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August 21, 2012 7:47 am

EDITORIAL: Law should specify candidates’ own money is counted

Written by CJ Baker

Wyoming has good laws requiring political candidates to disclose their donors and expenditures, but they could stand some improvement when it comes to a candidate’s own contributions to their campaign.

Current state law requires all candidates to disclose not just how much money they have raised, but also where it’s coming from. This transparency can provide voters with valuable insight into a candidate — such as where their backing is coming from and how they run a race. After all, how a candidate campaigns may speak to how they will govern.

Candidates were required to file pre-primary reports last week. Those reports outline details of contributions through earlier this month.

While it sounds simple enough, Wyoming’s law fails to make it clear whether a candidate’s own money is considered a contribution. As a result, some candidates filed reports indicating they hadn’t received a dime for their campaign — even though they clearly have money in the race, as evidenced by advertising and yard signs.

Don’t blame the candidates for the confusion, though — they’re doing nothing wrong. Instead, blame our ambivalent state election law. The current Wyoming statute generically refers to reporting receipts, leaving it up for interpretation as to whether it actually requires reporting one’s own contributions prior to the election.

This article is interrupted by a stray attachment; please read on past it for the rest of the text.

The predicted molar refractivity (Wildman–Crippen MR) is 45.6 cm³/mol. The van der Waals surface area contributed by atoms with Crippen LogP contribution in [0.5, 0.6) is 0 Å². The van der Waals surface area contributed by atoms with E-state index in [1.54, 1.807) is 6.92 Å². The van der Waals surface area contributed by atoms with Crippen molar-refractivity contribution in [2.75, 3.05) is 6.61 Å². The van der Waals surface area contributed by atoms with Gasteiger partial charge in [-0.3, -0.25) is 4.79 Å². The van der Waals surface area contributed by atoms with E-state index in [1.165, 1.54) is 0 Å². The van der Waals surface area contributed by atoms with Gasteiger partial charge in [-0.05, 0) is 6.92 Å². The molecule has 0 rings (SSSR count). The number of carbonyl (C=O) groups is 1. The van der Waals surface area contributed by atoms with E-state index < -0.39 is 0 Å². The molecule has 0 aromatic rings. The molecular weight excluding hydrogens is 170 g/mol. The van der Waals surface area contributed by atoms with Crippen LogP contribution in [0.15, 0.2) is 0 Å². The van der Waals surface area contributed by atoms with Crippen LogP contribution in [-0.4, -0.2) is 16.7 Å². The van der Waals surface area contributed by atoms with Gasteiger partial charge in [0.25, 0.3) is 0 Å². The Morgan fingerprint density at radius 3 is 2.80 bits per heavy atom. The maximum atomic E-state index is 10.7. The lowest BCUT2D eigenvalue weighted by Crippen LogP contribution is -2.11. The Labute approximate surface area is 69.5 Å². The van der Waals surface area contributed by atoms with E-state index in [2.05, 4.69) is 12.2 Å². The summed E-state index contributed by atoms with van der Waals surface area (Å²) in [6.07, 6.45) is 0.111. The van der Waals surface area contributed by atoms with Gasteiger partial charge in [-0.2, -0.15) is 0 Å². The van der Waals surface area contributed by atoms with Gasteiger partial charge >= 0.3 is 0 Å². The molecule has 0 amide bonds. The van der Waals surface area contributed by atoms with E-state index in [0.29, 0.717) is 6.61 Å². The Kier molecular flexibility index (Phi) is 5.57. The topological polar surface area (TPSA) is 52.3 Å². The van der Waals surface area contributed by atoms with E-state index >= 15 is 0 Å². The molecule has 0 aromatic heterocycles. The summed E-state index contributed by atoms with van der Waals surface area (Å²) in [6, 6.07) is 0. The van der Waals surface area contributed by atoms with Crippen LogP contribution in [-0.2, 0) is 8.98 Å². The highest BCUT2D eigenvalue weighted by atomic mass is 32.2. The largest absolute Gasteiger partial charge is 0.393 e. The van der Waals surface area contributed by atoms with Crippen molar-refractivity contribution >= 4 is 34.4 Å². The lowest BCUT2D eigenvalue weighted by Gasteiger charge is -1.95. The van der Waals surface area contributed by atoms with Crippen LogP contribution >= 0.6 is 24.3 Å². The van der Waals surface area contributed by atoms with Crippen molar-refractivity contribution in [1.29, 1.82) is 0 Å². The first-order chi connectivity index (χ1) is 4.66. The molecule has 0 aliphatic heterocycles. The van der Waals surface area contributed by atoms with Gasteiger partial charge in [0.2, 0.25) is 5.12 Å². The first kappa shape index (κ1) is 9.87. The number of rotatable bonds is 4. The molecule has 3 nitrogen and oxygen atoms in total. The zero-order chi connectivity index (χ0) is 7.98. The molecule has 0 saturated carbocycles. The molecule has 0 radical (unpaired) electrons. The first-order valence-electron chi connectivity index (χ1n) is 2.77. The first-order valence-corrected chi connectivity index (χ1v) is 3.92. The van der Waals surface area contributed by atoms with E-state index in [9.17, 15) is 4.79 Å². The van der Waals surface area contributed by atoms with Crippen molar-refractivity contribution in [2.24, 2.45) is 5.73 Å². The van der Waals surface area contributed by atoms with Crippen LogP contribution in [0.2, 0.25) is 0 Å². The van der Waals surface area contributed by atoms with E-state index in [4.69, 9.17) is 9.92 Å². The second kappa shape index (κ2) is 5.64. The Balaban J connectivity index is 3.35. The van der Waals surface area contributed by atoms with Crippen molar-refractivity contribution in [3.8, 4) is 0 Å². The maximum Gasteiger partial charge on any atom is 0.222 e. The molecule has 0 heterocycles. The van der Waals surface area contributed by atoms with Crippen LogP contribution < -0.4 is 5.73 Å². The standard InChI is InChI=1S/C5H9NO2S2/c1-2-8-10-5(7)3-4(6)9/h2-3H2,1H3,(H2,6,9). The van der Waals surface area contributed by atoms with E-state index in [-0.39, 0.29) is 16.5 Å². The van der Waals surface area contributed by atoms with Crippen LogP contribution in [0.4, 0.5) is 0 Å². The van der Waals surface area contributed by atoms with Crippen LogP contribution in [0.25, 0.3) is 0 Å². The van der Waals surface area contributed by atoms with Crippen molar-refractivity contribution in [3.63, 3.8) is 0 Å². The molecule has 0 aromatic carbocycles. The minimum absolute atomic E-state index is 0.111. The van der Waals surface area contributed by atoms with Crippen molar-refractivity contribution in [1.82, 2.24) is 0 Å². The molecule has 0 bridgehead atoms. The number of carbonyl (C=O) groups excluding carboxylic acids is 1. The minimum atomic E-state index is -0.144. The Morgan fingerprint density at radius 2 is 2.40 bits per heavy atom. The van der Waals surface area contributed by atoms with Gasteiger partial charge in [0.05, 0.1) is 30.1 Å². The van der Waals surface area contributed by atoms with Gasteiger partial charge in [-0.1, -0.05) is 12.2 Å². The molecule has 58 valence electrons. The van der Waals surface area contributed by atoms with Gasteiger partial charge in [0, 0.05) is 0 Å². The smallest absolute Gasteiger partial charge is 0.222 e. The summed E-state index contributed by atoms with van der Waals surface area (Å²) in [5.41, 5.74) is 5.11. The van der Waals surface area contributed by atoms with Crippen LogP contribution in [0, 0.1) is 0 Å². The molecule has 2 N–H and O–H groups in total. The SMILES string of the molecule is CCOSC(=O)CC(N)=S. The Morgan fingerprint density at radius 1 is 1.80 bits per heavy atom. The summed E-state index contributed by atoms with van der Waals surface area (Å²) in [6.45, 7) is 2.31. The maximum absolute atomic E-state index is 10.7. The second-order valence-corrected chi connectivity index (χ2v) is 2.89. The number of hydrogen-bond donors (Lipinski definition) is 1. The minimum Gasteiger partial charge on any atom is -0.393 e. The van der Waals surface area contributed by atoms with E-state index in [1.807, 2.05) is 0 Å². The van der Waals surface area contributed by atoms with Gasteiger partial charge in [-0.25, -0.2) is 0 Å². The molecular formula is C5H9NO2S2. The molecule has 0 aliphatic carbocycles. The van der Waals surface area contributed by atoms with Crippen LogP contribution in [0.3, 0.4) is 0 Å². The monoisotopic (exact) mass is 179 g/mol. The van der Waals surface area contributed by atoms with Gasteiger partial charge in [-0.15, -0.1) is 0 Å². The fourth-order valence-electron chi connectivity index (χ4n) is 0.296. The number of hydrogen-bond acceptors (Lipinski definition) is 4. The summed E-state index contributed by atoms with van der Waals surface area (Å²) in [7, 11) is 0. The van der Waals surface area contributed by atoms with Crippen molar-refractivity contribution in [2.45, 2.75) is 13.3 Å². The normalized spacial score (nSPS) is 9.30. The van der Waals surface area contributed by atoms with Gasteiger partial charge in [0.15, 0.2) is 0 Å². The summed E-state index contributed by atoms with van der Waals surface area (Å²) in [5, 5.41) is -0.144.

“The law is really not clear as to how they’re supposed to report that,” said Peggy Nighswonger, state election director, in an interview with the Tribune last week.

Without clarity in the state law, some candidates classify their own money as contributions, while others don’t. That makes it difficult to accurately contrast candidates’ fundraising and leaves the voting public to compare apples and oranges.

We would encourage lawmakers — including those chosen by voters today and elected in November — to make the law clear that candidates should disclose contributions they’ve made to their own campaigns prior to each election.

Under current state law, candidates do report all their sources of money, including personal contributions, in post-election reports detailing expenditures. But after the election doesn’t do a lot of good for voters.

The Wyoming Secretary of State’s office and lawmakers took an excellent leap forward in making all state candidates’ finance reports available online at www.wycampaignfinance.gov. Clearing up this ambivalence would be a great next step.

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